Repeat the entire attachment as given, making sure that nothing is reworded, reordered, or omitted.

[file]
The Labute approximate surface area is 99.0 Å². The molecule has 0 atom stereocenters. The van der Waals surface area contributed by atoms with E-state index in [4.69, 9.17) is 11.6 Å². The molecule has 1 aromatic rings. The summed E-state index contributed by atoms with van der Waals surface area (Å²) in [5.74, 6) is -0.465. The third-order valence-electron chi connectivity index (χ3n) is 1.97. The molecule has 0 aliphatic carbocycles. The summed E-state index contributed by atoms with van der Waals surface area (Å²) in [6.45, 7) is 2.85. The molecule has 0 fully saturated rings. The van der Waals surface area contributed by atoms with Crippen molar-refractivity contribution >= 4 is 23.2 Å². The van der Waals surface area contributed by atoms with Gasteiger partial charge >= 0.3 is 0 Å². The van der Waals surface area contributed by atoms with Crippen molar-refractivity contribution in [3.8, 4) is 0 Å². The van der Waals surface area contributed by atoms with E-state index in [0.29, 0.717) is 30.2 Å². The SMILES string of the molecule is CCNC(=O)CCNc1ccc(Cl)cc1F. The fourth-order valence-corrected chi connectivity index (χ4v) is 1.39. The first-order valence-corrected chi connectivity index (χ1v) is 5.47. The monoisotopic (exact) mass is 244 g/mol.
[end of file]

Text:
The Labute approximate surface area is 99.0 Å². The molecule has 0 atom stereocenters. The van der Waals surface area contributed by atoms with E-state index in [4.69, 9.17) is 11.6 Å². The molecule has 1 aromatic rings. The summed E-state index contributed by atoms with van der Waals surface area (Å²) in [5.74, 6) is -0.465. The third-order valence-electron chi connectivity index (χ3n) is 1.97. The molecule has 0 aliphatic carbocycles. The summed E-state index contributed by atoms with van der Waals surface area (Å²) in [6.45, 7) is 2.85. The molecule has 0 fully saturated rings. The van der Waals surface area contributed by atoms with Crippen molar-refractivity contribution >= 4 is 23.2 Å². The van der Waals surface area contributed by atoms with Gasteiger partial charge >= 0.3 is 0 Å². The van der Waals surface area contributed by atoms with Crippen molar-refractivity contribution in [3.8, 4) is 0 Å². The van der Waals surface area contributed by atoms with E-state index in [0.29, 0.717) is 30.2 Å². The SMILES string of the molecule is CCNC(=O)CCNc1ccc(Cl)cc1F. The fourth-order valence-corrected chi connectivity index (χ4v) is 1.39. The first-order valence-corrected chi connectivity index (χ1v) is 5.47. The monoisotopic (exact) mass is 244 g/mol.